Many parents of children with autism, ADHD, asthma and allergies (the 4 A’s) note that their children were frequently on antibiotics. A recent study found a link between antibiotic use during the first year of life and the development of asthma.
How does antibiotic use cause asthma?
New research published in The Lancet Respiratory Medicine states that impaired viral immunity and genetic variants on a region of chromosome 17 increase the risk of both antibiotic use in early life and later development of asthma rather than the antibiotics themselves. However, other research challenges this finding.
The scientific link between asthma and antibiotics
In the same issue of The Lancet Respiratory Medicine is research that states the link between asthma and antibiotics is due to the ‘hygiene hypothesis’ – as children today are exposed to fewer microbes than in the past. While research published in The Annals of Allergy, Asthma, and Immunology during the same month (May 2014) indicates that perturbations in children’s gastrointestinal microbiota disrupt the immune system causing children to develop asthma.
As with most chronic conditions, there is usually not one cause and sometimes several factors occurring at the same time are noted as causing a condition. So, if they aren’t really sure why asthma and antibiotics are linked how can we prevent it? The answer is really quite simple – minimize the use of antibiotics for our children as much as possible.
Breastfeeding can help your child’s immune system
Research shows that breast milk is rich in white blood cells, antibodies and found to be associated with greater antioxidant ability than bovine milk, especially in the glutathione synthesis pathway. When early initiation of breastfeeding does not take place, disruption of the lining of the gut occurs, further increasing the infant’s vulnerability to illness.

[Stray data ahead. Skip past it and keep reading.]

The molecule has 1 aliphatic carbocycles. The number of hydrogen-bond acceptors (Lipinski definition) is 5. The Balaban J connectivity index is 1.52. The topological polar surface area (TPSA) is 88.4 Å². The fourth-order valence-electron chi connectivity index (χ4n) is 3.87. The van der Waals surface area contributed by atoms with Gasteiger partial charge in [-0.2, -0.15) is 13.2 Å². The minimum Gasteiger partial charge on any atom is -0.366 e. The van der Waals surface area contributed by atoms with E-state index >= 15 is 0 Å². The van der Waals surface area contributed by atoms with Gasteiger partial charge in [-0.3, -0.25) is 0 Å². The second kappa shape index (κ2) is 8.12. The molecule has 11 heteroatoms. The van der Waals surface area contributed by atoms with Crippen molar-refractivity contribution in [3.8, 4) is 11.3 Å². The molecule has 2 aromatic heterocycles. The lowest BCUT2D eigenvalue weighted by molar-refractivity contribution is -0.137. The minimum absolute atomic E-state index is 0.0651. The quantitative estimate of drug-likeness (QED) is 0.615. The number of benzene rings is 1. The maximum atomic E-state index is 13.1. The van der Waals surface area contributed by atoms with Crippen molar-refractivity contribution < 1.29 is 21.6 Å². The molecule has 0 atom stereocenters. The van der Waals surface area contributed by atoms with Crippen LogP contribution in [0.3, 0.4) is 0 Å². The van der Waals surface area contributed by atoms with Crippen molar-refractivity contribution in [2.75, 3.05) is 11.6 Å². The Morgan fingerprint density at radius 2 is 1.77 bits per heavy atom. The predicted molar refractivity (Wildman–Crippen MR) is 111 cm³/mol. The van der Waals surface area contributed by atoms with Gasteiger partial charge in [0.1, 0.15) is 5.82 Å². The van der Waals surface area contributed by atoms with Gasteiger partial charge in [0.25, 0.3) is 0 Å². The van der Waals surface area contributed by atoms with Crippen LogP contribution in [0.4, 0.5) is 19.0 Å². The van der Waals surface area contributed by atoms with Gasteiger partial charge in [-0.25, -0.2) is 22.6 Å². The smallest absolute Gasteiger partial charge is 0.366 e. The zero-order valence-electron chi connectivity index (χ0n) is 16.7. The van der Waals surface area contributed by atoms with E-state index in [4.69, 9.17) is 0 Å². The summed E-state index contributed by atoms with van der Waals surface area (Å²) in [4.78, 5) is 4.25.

Be sure to identify allergies that cause ear infections.
A number of studies have found that pepsinogen, a digestive enzyme produced by the body to bread down food proteins, to be a culprit in ear infections. The enzyme was found in concentrations that were about 1000 times higher in the middle ear than found in the blood.
In one study, 83% of children who had ear infections tested positive for pepsinogen. So in essence, the ear infection is a symptom of acid reflux and we are simply treating the symptom with antibiotics.
How does pepsinogen get from stomach to the middle ear?
When a child lies on his back, pepsinogen can flow up to the throat and drip into the middle ear creating a breeding ground for bacteria. Often times the only indication of acid reflux in children is a cough when they lay down at night. The journal Otolaryngoly Head and Neck Surgery concluded that controlling reflux may be an essential piece of controlling middle ear infections.
The most common culprit in acid reflux in children was found to be dairy. If allergy testing is performed on your child and they test negative, this simply means they are not allergic to dairy, however it could still be responsible for their reflux.
Don’t eat foods tainted with antibiotics
During the child’s first year of life, table food is introduced. 80% of antibiotics use in the United States is on livestock, so feeding your child meats that were raised without the use of antibiotics is imperative.
In addition, apples and pears – the very juices most parents begin their children on during that first year has been allowed to have antibiotic-laden pesticides used. This is supposed to be phased out during 2014.
What are the best ‘natural’ antibiotics?
At Healing 4 Soul, we understand that antibiotics are sometimes necessary and we find that some natural antibiotics often resolve the issue, negating the need for a pharmaceutical antibiotic.
Garlic, honey, coconut oil, colloidal silver are used frequently within my practice with fantastic results. At Healing 4 Soul, our motto is ‘We are here to educate, not medicate’ and we strive to heal patients naturally